The move crawls along: the LPs (yes, we do still have some) have been moved to my office because there's no room in the new flat and they can't go in storage without warping. After some hemming and hawing went to Mahar's to meet the Tuesday crew (which was a skeleton crew but still enjoyable). Back to it tomorrow after trying to get some writing done tonight. Everything seems to creep along. But even miniscule movement qualifies as motion.

Yes, still peevish about being back, missing London's swirl, but slowly resigning myself to the work that lies ahead.

Sunday, June 01, 2008

Ah, London

Today is the first day of the rest of the month, and for us it's the beginning of the hideous process known as moving. This is one of the shorter moves we've had in recent years, so I ought not to complain, but it's still a painful process best avoided by putting my fingers in my ears and repeating LALALALA anytime it's mentioned.

Which of course makes me wish I were still in London and pine for that extra week I thought I might have (until I checked on the actual cost of changing the ticket). Instead I will recall the fun I did have: Friday and Saturday with the Brookses, my home away from home (and the very finest graphic design in London!). Thank you so much for always having room for one more. Sunday I saw Stewart Lee at the Tate Modern (which has quickly become my favorite museum in London and that's saying something) then headed out to Great Dunmow for dinner with James and Joanne (thanks!), taking a late train back to London as I needed to meet with the students Monday morning.

It was your usual bank holiday Monday, which means it was pouring all day. I had my full count of 9 students after their weekend travels, so I didn't mind. We made a quick stop at the British Museum, where it was discovered that not all the medieval exhibits were closed, just the stairs leading to them, so two students gave their presentations before we were off to the National Gallery's medieval paintings. I gave the students their assignment, then slipped off to the Modern again because I had a chance to see Neil Innes talk about Claes Oldenburg and the Bonzos. I even worked up the moxie to go talk to him and say how I had seen him on my first visit to Britain in 1980 at a Save the Whales concert -- and yes, I got his autograph and shook his hand (which gets me as close to George Harrison as I'll get I guess). He was fun and funny, and swore us all in as Egowarriors. I am eternally grateful to Mr. Hamilton for tipping me off to this event (and the Stewart Lee one). It was all part of the Long Weekend, which highlighted a lot of fun and Flux. Brilliant!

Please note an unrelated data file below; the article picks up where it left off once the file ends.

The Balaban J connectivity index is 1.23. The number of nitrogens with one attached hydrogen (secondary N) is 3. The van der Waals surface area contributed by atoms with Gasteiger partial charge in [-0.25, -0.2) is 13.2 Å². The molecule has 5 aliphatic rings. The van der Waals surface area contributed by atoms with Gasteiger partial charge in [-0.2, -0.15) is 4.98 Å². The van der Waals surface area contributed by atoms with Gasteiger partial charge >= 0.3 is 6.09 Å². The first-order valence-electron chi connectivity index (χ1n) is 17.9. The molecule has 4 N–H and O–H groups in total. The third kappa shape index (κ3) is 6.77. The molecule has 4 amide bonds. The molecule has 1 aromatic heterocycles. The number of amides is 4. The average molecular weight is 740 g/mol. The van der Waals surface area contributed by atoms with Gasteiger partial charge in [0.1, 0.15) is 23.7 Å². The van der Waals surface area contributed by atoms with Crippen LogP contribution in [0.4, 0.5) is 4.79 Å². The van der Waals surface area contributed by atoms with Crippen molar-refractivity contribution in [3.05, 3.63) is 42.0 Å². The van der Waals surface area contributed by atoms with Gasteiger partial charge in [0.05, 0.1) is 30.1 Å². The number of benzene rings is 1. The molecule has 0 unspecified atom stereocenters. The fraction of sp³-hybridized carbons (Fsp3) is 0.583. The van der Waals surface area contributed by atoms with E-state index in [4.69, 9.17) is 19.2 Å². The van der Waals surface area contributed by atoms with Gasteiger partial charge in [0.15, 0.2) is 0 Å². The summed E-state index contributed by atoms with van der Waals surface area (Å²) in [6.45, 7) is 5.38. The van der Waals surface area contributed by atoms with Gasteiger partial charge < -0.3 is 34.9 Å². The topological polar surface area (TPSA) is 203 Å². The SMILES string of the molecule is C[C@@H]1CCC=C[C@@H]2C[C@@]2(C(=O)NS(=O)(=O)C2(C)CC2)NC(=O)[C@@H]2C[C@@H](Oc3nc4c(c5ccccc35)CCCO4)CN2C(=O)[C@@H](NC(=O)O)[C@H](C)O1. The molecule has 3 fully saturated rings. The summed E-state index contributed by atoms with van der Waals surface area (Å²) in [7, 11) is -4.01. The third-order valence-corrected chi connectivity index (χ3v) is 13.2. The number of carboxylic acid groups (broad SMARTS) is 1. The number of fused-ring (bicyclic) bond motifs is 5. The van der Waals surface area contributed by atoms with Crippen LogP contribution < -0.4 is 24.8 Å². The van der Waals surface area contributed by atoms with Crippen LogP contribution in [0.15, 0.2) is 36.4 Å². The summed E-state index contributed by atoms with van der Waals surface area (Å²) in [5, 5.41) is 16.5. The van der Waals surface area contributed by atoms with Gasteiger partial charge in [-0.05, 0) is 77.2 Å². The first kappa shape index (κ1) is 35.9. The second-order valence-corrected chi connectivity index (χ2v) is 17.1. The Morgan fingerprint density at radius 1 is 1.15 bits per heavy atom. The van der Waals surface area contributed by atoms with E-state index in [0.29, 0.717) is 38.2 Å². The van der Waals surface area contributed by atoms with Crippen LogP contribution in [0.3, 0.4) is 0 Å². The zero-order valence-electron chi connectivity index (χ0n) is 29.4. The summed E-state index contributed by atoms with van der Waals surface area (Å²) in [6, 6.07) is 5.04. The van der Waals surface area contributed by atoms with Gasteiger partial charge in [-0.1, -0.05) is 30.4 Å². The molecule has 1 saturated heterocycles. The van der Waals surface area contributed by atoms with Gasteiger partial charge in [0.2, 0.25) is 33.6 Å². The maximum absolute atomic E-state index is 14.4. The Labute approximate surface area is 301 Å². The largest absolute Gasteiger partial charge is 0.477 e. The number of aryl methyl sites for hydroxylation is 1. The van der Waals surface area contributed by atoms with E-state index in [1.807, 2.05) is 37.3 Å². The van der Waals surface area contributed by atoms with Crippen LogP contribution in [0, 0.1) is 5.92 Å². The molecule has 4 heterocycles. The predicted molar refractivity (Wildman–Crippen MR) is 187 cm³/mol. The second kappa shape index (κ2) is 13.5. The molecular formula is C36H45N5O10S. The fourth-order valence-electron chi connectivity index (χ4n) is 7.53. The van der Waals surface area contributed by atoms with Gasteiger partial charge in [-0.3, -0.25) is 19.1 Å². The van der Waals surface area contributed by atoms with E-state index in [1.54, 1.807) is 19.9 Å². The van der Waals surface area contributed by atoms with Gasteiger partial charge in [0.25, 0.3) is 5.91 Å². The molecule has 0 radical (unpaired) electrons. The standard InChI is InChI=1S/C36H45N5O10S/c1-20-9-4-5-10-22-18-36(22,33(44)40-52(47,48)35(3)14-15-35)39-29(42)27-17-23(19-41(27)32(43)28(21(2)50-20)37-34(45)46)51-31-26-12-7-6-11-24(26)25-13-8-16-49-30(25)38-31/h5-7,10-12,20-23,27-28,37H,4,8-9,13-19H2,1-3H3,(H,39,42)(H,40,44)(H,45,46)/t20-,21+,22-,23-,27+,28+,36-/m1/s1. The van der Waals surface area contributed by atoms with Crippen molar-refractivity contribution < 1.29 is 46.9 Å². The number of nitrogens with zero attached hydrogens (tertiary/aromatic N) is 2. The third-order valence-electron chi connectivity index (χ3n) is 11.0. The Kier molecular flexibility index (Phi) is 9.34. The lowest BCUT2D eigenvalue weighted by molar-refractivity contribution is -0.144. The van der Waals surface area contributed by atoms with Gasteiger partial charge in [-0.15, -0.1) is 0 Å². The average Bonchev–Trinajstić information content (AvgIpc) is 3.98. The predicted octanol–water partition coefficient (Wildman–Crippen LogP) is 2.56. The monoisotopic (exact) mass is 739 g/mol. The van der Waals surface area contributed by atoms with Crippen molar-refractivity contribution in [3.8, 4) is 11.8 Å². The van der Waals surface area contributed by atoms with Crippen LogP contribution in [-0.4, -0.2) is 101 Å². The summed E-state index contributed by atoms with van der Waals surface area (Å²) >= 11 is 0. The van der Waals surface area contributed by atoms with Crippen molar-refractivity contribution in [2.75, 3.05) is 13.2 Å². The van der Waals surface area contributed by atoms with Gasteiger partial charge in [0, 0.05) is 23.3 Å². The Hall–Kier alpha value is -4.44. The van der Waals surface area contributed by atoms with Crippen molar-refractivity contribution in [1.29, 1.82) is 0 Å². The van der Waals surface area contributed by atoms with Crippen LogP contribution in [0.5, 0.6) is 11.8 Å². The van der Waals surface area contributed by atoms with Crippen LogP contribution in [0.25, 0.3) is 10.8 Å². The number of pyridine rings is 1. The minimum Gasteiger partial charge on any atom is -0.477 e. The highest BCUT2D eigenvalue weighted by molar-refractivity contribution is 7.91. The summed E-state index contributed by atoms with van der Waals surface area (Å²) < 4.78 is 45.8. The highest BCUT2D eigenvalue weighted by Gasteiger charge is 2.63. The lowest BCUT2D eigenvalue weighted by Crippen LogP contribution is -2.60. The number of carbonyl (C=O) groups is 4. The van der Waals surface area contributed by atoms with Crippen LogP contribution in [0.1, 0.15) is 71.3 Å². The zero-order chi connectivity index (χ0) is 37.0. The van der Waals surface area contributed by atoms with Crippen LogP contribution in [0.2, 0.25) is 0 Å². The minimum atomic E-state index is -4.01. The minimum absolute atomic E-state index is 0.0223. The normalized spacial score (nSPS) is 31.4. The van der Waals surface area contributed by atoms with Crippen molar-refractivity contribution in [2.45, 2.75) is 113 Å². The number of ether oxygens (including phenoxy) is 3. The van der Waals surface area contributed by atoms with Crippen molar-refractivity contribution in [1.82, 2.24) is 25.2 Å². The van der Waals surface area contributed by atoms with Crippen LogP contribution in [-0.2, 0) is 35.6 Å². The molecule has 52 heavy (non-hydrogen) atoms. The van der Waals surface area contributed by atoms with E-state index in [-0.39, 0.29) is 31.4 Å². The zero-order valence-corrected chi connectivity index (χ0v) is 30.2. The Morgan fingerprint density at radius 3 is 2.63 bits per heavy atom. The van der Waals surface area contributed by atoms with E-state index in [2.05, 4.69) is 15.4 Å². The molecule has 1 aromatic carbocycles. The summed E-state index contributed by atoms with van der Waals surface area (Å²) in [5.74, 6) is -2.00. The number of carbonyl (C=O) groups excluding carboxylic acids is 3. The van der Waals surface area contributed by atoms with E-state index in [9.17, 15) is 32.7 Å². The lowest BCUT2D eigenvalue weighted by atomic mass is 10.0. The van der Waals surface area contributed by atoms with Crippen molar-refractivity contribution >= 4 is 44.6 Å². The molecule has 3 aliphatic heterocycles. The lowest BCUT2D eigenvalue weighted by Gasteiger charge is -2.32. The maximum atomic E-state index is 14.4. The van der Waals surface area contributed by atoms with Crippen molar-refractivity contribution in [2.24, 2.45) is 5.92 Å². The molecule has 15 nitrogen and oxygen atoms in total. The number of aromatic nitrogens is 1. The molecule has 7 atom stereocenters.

I was pleased to discover that my words are in the Tate -- true, they're not credited to me and they're only in the gift shop (on the back cover of the second Moomin book, my review from Finlandia Weekly), but one must clutch at straws where they fly. Gosh has the two books in their display window, which was a pleasing sight as well, since most days required walking past the shop.

Tuesday was the Globe and a lively production of A Midsummer Night's Dream, which seemed to convince the students that this Shakespeare guy has something to offer. Wednesday was the Revenger's Tragedy at the National -- blood, sex and violence in equal parts. Middleton was no Shakespeare, but what he lacked in poetry he made up in guts (both senses). Thursday, the last day to enjoy London and we tried to cram in as much as possible and make the day last as long as possible and taste as sweet as could be. How could it not succeed? The sweetness lasted at least as far as Heathrow -- the students all seemed enthusiastic if a little wistful. I hope they will be beginning new travels soon.